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Unformatted text preview: India • Aryan conquerors >During its formative period, called the Vedic and Epic ages, the Aryans (Indo-Europeans), originally from central Asia, impressed their own stamp on Indian culture. During these ages, the caste system, Sanskrit, and various belief systems were introduced. • Hun invasions >Resulted in India’s decline as India became divided into separate kingdom under local princes. Caste system and Hinduism survives. 600 C.E Islam penetrates India. Buddhism declines. Invaders integrated into warrior caste. • British East India Company >gained control of India by employing sepoys rise of British Raj >captures Madras, Calcutta, and Bombay presidencies to rule India but leaves India in princely states • Buddhism >Buddhism was founded on the teachings of an Indian prince, Gautama, later called Buddha, or “enlightened one.” Buddha accepted many Hindu beliefs but rejected its priests and the caste system it supported. Buddhism spread through missionaries into Sri Lanka, China, Korea, and Japan. • Hindu values >Hinduism, the religion of India’s majority, is unique among world religions in that no central figure is credited for developing it. Hinduism encouraged both worldly and mystical pursuits and was highly adaptable to varying groups. >Caste system and reincarnation are the beliefs. Top to bottom: Kshatriya (warrior/governors), brahmans (priests), Vaisyas (traders/farmers), Sudra (common laborers), untouchables • Indian National Congress Party >led its country’s move toward independence. China • Confucian values Kung Fuzi (Confucius) lived from roughly 551 to 478 B.C.E. He was not a religious leader but rather saw himself as a defender of Chinese tradition and espoused a secular system of ethics. Personal virtue, he believed, would lead to solid political institutions. Both rulers and the ruled should act with respect, humility, and self-control. • Chinese dynasty Zhou, Qin, Han, Sui, Tang, Mongol (Yuan), Ming, Manchu (Qing) • Urbanization in the Song-Tang era >Urban growth surged during the Tang and Song eras. The 2,000,000 inhabitants of the Tang capital of Changan made it the world's largest city. Other cities similarly grew; many had more than 100,000 inhabitants. Most preindustrial civilizations had few or no large urban centers, and China's estimated urban population—10% of the total population—surpassed all others. The late Song capital of Huangzhou exceeded all others in beauty, size, and sophistication. Its location near the Yangtze and the seacoast allowed traders and artisans to prosper • Status of women in Song-Tang era >Women given right to divorce >Neo Confucians rise women status lowers, footbinding • Chinese administrative system (Vietnam) >Confucianism/ civil examination determine the bureaucracy. Chinese style schools • Failure of Nationalist Party >Chiang Kai-shek takes control of Guomindang after Sun Yat-sen’s death but fails fight the Communist party and Japan Mongols •...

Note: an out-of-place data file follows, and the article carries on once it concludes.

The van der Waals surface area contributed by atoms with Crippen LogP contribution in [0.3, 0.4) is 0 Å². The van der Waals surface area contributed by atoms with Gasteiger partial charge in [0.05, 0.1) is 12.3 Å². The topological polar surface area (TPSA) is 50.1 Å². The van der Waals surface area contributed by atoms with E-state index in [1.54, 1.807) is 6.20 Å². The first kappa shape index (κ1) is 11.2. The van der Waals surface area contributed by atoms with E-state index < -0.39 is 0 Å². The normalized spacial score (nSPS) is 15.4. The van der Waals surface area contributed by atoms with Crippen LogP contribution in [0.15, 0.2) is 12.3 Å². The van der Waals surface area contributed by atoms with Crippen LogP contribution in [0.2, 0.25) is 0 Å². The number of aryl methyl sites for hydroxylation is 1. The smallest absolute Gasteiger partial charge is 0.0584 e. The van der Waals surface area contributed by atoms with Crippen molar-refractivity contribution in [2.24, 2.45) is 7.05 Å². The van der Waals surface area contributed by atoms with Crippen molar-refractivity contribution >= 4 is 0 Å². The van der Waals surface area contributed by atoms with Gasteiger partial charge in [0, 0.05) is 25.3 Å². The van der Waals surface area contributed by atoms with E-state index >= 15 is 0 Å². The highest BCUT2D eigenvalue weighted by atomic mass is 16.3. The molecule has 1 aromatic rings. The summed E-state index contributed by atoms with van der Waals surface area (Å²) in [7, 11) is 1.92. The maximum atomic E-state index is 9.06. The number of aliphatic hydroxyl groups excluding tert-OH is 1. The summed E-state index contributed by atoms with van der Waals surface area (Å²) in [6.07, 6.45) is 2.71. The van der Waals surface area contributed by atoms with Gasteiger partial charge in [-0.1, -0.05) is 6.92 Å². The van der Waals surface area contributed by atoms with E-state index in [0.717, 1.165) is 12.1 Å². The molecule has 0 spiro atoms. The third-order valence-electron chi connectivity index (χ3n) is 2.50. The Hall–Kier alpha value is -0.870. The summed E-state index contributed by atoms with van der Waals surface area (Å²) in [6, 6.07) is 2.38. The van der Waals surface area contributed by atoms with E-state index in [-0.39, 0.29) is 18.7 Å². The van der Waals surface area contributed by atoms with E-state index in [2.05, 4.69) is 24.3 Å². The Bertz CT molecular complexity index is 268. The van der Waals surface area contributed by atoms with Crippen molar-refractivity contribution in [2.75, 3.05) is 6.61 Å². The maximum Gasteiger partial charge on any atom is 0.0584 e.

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This note was uploaded on 09/28/2010 for the course HIST WHAP taught by Professor Albano during the Spring '10 term at Clear Creek.
- Spring '10
- The Bible